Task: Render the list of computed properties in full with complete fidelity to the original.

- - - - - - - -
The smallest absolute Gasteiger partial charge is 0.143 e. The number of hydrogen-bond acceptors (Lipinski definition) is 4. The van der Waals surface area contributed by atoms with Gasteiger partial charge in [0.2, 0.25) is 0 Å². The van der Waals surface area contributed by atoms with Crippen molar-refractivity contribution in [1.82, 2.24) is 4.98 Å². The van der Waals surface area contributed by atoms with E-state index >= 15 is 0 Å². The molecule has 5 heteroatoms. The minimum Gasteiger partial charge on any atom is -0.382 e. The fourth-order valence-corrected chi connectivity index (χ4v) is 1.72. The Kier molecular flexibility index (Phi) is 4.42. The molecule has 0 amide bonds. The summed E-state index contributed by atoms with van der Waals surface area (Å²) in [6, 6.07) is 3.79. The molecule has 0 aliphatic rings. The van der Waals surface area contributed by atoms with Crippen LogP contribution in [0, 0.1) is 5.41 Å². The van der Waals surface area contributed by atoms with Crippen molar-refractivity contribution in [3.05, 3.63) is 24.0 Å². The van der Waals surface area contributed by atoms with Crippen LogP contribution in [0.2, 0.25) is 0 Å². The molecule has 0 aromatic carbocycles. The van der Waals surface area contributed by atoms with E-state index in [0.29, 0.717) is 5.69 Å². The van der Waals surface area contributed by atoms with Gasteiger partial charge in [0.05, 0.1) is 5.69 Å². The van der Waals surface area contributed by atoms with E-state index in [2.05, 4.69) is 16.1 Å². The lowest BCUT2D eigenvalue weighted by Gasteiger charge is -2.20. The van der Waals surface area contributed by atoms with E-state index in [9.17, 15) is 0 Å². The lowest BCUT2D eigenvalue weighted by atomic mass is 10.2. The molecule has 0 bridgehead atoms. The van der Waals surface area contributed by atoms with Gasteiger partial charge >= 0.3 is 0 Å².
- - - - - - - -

The smallest absolute Gasteiger partial charge is 0.143 e. The number of hydrogen-bond acceptors (Lipinski definition) is 4. The van der Waals surface area contributed by atoms with Gasteiger partial charge in [0.2, 0.25) is 0 Å². The van der Waals surface area contributed by atoms with Crippen molar-refractivity contribution in [1.82, 2.24) is 4.98 Å². The van der Waals surface area contributed by atoms with E-state index >= 15 is 0 Å². The molecule has 5 heteroatoms. The minimum Gasteiger partial charge on any atom is -0.382 e. The fourth-order valence-corrected chi connectivity index (χ4v) is 1.72. The Kier molecular flexibility index (Phi) is 4.42. The molecule has 0 amide bonds. The summed E-state index contributed by atoms with van der Waals surface area (Å²) in [6, 6.07) is 3.79. The molecule has 0 aliphatic rings. The van der Waals surface area contributed by atoms with Crippen LogP contribution in [0, 0.1) is 5.41 Å². The van der Waals surface area contributed by atoms with Crippen molar-refractivity contribution in [3.05, 3.63) is 24.0 Å². The van der Waals surface area contributed by atoms with Crippen LogP contribution in [0.2, 0.25) is 0 Å². The molecule has 0 aromatic carbocycles. The van der Waals surface area contributed by atoms with E-state index in [0.29, 0.717) is 5.69 Å². The van der Waals surface area contributed by atoms with Gasteiger partial charge in [0.05, 0.1) is 5.69 Å². The van der Waals surface area contributed by atoms with E-state index in [2.05, 4.69) is 16.1 Å². The lowest BCUT2D eigenvalue weighted by Gasteiger charge is -2.20. The van der Waals surface area contributed by atoms with E-state index in [9.17, 15) is 0 Å². The lowest BCUT2D eigenvalue weighted by atomic mass is 10.2. The molecule has 0 bridgehead atoms. The van der Waals surface area contributed by atoms with Gasteiger partial charge >= 0.3 is 0 Å².